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Mr. Budworth, the RCMP want a word with you

By Motorhead, Oct 1, 2009 | |
  1. Motorhead
    Mr. Budworth, the RCMP want a word with you
    Drug magazine writer boasts of having primo hashish stash

    Nova Scotia Mounties say claims that someone recently imported 100 kilograms of high-quality hashish into Eastern Canada are being checked out.

    In its April edition, Cannabis Culture, an online magazine that covers hashish issues, including advocacy, published an article whose author said he was lucky enough to "get his hands on 100 kg" of top-of-the-line hashish.

    The author, who appears to use the pseudonym Nigel Budworth, wrote that the drugs arrived on the East Coast in five ammunition cans.

    "The East Coast has recently resurfaced as the destination for Afghani hash smuggled in from overseas," the author said in the article, titled Real Afghani Hashish.

    "I was able to get my hands on 100 kg of primo, No. 1 Gold Seal Afghani, pictured here," he said.

    The article contains several photos of the drugs and the ammunition cans it allegedly arrived in.

    "A lot of people on the East Coast of Canada are reminded of the good old days when they discover how potent the smoke is," he said.

    "Though paltry in size compared to the days of old, this shipment is the real deal; high-quality, real Afghani hashish."

    RCMP Supt. Brian Brennan, in charge of the Mounties’ drug section in Nova Scotia, said in a recent interview that it’s surprising the author was so willing to talk about his stash publicly.

    The superintendent said he was going to have his officers follow up on the possibility such a shipment did arrive on the East Coast.

    "I will direct the intelligence unit to take a look at it," he said. "It could be of interest to an investigative unit somewhere else in Canada.

    "We’d have to do some background on it. My interest would be to take that and give it to our intelligence sections, having a look at it — does it have merit."

    A staffer at Cannabis Culture magazine said in an interview this summer that he didn’t know how to contact the author, noting the writer usually contacts staff.

    Meanwhile, the magazine’s publisher, Marc Emery, also known as the Prince of Pot, turned himself in to British Columbia authorities on Monday.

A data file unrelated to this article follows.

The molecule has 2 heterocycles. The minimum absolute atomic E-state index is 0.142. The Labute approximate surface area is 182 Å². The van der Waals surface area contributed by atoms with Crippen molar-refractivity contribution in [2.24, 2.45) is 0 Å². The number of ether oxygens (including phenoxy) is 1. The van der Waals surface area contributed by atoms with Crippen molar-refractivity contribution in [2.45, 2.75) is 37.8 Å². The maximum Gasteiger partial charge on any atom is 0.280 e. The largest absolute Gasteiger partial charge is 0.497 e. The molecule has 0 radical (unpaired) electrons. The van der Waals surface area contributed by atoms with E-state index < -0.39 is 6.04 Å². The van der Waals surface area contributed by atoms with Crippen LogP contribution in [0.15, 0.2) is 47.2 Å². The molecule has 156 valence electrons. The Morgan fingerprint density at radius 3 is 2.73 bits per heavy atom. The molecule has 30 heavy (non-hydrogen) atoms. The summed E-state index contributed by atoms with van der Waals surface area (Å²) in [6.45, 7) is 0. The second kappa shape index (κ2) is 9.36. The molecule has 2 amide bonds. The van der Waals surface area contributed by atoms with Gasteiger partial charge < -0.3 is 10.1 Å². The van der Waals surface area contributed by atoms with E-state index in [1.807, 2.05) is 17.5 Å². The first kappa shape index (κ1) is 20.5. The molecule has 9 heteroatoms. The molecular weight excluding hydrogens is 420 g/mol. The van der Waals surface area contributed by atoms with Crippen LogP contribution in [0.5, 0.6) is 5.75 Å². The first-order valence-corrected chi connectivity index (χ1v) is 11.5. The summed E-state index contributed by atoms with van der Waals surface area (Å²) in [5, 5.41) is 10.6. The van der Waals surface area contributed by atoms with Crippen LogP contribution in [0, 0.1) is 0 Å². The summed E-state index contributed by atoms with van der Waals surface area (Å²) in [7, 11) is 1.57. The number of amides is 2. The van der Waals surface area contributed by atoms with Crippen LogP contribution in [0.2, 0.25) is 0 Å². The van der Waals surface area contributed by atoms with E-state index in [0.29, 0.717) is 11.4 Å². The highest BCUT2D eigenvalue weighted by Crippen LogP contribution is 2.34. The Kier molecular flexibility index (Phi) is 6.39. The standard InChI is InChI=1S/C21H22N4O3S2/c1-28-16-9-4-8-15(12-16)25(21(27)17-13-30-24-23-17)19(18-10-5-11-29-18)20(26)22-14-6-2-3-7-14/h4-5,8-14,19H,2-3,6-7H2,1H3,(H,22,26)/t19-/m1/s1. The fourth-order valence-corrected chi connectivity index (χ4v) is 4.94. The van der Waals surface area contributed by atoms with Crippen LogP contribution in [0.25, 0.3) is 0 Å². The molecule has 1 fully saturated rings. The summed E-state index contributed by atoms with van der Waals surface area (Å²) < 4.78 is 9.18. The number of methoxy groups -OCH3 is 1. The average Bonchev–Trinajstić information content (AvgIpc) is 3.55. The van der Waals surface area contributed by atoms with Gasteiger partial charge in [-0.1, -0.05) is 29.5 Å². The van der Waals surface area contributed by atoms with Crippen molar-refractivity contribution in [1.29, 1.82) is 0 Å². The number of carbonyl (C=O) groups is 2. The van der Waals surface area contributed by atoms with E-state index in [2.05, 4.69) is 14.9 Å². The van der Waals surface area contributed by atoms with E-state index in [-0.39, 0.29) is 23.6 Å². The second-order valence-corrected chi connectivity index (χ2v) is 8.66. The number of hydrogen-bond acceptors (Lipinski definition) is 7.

Mr. Emery faces extradition to the U.S. for selling marijuana seeds to Americans. He’s set to serve five years in prison there after reaching a plea bargain with U.S. authorities.

    The fact that the drugs, if they did come to the East Coast, were packed in ammunition cans, as claimed by the author, doesn’t mean there was a military connection, military sources said recently.

    Ammunition cans like those pictured in the article can easily be bought via the Internet or at army surplus stores.

    Supt. Brennan said the reference to this region also doesn’t mean the alleged drug shipment came to Nova Scotia. Nonetheless, the information will be passed on to officers to see if it "rings a bell with anybody," he said.

    "From a policing perspective, this is something that needs to be examined by our intelligence people . . . and then spread it out through our intelligence community."

    An RCMP spokeswoman said Tuesday that the information from the article has been placed on the Mounties’ intelligence database.

    Supt. Brennan said that over the past several years, criminals have shifted from transporting large drug shipments to sending smaller packages of contraband instead. That way, if smaller supplies of contraband are seized by police, crime bosses don’t lose as much money, he said.

    In the article lauding the 100-kilogram shipment, the author laments changes in the drug smuggling industry and the loss of high-quality product.

    "At one time, the people involved in smuggling were mostly a good bunch of rogues and there was little violence associated with the hash trade," he wrote.

    "When those decent people went out of business in the ’80s, a whole new crowd of biker gangs and organized crime families moved in to do business. The whole business changed and so did the quality of the hash."

    The writer goes on to say new drug kingpins have diluted the product by using fillers to maximize their profits.

    Supt. Brennan said dope dealers frequently alter their products with other substances, often cocaine.

    Eva Hoare
    Sept 30, 2009
    The ChronicleHerald.ca
    http://thechronicleherald.ca/Front/1145197.html

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